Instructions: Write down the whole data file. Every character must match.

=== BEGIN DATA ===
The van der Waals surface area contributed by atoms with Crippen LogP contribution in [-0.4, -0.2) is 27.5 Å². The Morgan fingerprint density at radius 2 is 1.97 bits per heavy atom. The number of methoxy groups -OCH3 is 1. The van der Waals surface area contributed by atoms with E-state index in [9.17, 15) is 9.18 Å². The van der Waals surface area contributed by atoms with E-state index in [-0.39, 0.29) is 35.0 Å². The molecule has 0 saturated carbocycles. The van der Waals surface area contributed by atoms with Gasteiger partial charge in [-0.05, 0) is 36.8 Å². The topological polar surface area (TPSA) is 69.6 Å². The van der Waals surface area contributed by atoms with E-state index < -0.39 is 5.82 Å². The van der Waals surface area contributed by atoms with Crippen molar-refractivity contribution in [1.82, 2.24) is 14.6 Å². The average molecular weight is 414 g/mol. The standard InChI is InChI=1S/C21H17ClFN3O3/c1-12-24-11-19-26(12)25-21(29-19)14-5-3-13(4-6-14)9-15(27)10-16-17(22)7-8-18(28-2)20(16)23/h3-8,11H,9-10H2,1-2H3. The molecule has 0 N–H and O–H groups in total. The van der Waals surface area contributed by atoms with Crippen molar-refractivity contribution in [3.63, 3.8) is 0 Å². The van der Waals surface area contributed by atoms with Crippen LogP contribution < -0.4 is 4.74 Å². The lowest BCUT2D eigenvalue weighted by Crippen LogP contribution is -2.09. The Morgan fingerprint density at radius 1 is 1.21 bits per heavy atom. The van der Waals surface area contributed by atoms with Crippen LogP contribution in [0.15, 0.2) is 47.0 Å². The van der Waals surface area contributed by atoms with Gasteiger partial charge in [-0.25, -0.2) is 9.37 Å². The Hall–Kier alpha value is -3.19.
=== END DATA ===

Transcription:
The van der Waals surface area contributed by atoms with Crippen LogP contribution in [-0.4, -0.2) is 27.5 Å². The Morgan fingerprint density at radius 2 is 1.97 bits per heavy atom. The number of methoxy groups -OCH3 is 1. The van der Waals surface area contributed by atoms with E-state index in [9.17, 15) is 9.18 Å². The van der Waals surface area contributed by atoms with E-state index in [-0.39, 0.29) is 35.0 Å². The molecule has 0 saturated carbocycles. The van der Waals surface area contributed by atoms with Gasteiger partial charge in [-0.05, 0) is 36.8 Å². The topological polar surface area (TPSA) is 69.6 Å². The van der Waals surface area contributed by atoms with E-state index < -0.39 is 5.82 Å². The van der Waals surface area contributed by atoms with Crippen molar-refractivity contribution in [1.82, 2.24) is 14.6 Å². The average molecular weight is 414 g/mol. The standard InChI is InChI=1S/C21H17ClFN3O3/c1-12-24-11-19-26(12)25-21(29-19)14-5-3-13(4-6-14)9-15(27)10-16-17(22)7-8-18(28-2)20(16)23/h3-8,11H,9-10H2,1-2H3. The molecule has 0 N–H and O–H groups in total. The van der Waals surface area contributed by atoms with Crippen molar-refractivity contribution in [3.63, 3.8) is 0 Å². The van der Waals surface area contributed by atoms with Crippen LogP contribution < -0.4 is 4.74 Å². The lowest BCUT2D eigenvalue weighted by Crippen LogP contribution is -2.09. The Morgan fingerprint density at radius 1 is 1.21 bits per heavy atom. The van der Waals surface area contributed by atoms with Crippen LogP contribution in [0.15, 0.2) is 47.0 Å². The van der Waals surface area contributed by atoms with Gasteiger partial charge in [-0.25, -0.2) is 9.37 Å². The Hall–Kier alpha value is -3.19.